London house prices have risen from an average of £83,000 to £380,000 in the past two decades, official figures show.
This £297,000 increase since 1995 represents a 358 percent rise in London house prices according to the Office for National Statistics (ONS).
The ONS report analysed property sale data from 112 towns and cities in England and Wales with more than 75,000 inhabitants.
The data corresponds with a report compiled by media group Trinity Mirror earlier this month which indicated that median house prices in the W1B1 postocde in Westminster have risen 1,875 percent from £200,000 in 1995 to £3.95m in 2015.
London is not the fastest rising
In the past five years house prices in London have increased by 38 percent. This is not the fastest however, as house prices in Cambridge have risen nearly 47 percent.
The report said that between 2010 and 2015, “Cambridge and London both saw median house prices increase by over £100,000”.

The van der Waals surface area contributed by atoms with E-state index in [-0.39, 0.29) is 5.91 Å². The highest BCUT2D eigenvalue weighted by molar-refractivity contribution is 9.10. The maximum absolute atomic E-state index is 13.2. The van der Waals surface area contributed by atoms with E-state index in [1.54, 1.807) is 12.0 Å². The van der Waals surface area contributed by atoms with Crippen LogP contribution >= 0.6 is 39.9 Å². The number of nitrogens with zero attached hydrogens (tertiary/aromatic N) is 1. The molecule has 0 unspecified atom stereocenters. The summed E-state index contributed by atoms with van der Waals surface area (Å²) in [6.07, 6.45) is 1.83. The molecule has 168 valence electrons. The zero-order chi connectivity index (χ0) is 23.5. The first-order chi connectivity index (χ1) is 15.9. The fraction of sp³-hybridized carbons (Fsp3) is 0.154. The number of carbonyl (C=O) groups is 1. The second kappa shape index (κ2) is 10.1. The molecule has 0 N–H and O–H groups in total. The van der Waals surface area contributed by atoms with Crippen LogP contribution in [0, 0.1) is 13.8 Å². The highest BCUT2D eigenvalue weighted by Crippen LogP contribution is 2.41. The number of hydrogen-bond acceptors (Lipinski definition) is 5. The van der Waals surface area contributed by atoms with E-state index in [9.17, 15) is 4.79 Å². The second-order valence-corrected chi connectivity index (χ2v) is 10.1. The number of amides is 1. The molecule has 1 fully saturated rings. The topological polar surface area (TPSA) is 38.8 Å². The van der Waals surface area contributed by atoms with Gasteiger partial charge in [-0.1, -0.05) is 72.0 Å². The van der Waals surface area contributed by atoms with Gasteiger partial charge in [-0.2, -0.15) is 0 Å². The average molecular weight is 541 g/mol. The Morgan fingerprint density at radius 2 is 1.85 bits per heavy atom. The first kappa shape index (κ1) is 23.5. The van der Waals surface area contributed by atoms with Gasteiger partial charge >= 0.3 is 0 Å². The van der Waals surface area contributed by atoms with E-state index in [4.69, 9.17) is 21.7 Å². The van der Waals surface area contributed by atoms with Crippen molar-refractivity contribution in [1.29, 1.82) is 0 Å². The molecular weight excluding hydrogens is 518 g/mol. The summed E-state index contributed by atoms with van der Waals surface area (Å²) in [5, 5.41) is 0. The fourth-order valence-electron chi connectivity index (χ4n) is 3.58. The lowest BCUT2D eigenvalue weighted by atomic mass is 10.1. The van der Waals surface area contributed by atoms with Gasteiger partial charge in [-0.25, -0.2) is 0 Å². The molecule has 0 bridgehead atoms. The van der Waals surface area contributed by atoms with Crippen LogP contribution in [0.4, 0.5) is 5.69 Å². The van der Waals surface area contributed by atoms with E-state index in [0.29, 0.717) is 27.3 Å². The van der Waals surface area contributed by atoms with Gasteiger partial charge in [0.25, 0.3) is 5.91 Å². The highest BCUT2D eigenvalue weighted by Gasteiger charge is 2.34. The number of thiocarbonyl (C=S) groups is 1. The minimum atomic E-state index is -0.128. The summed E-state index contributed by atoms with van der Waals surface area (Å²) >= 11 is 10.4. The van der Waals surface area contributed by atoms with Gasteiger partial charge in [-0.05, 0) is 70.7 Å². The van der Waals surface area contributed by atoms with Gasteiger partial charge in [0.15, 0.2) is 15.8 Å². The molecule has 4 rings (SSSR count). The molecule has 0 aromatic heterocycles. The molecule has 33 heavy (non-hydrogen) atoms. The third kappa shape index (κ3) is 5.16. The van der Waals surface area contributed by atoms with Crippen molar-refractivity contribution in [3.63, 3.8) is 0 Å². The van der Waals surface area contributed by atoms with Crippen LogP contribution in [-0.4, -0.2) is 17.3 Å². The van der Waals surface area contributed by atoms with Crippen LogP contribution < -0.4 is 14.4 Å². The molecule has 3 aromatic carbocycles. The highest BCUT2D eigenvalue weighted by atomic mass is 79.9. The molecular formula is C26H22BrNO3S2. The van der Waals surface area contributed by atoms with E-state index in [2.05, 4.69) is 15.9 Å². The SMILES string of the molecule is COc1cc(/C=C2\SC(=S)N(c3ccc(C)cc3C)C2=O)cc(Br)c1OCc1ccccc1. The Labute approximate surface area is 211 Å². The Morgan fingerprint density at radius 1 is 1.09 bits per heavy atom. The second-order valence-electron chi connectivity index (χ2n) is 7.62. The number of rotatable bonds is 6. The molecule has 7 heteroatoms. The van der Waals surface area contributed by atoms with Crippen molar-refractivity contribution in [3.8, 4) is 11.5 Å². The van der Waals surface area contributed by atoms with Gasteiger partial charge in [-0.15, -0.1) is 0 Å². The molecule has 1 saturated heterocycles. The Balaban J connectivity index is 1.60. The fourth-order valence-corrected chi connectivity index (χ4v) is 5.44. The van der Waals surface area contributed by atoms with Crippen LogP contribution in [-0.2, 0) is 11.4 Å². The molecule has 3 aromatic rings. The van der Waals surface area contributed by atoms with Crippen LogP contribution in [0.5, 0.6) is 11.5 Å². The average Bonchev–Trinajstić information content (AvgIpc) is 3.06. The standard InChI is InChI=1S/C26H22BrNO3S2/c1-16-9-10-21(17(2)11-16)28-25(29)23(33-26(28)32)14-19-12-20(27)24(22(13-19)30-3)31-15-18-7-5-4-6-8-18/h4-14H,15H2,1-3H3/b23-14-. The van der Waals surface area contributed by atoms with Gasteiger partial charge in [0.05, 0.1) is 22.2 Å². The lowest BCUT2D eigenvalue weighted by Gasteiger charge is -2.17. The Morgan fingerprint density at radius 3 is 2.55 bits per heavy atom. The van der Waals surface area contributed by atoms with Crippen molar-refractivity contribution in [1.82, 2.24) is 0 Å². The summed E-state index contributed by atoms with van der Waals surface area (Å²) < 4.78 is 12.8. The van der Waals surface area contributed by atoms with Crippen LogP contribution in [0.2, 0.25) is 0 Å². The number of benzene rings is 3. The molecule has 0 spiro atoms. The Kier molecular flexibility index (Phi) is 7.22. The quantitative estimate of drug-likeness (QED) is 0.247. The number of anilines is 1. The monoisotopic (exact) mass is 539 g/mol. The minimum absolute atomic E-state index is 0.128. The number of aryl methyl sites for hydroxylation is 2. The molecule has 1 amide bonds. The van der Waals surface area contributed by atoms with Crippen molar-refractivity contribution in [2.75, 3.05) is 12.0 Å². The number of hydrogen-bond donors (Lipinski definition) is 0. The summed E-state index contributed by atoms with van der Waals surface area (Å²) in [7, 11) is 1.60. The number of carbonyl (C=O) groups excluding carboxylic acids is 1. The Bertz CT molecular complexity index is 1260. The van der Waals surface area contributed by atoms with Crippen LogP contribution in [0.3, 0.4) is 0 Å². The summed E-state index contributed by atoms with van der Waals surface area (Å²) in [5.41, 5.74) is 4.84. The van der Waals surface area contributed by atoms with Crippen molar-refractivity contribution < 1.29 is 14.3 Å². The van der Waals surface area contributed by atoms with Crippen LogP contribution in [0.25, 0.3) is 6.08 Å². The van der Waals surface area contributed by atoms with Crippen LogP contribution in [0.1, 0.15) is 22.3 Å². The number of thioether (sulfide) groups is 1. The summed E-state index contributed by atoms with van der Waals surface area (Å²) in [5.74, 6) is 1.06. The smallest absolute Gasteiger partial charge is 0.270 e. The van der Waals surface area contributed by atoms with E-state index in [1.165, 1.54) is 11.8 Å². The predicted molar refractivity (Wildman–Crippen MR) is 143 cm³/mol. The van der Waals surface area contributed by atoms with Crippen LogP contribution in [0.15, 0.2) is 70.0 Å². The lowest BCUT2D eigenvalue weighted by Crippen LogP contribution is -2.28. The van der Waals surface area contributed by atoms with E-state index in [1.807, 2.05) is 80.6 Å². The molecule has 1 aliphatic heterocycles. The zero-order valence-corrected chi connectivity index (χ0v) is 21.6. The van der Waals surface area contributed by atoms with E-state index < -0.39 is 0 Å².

This was in contrast with median house prices in Swansea and Southport which declined by £5,000 over the same period.
The report found London to have the third greatest increase in flats sold during this same period (19.9 percent increase) after Manchester (25.6 percent) and Salford (22.2 percent).
Attractive areas for Londoners
Brighton, Cambridge and St Albans have been earmarked by mortgage broker Andrew Montlake of Coreco for families priced out of London on account of their improved commuter links to London, good schools and green spaces.
Burnley, Lancashire has seen the smallest increase in house prices since 1995 with an average house increasing from £31,500 to £78,000, or 148 percent.
The second smallest increase was for houses Bradford, West Yorkshire, where average prices rose from £38,000 to £100,000 (63 percent).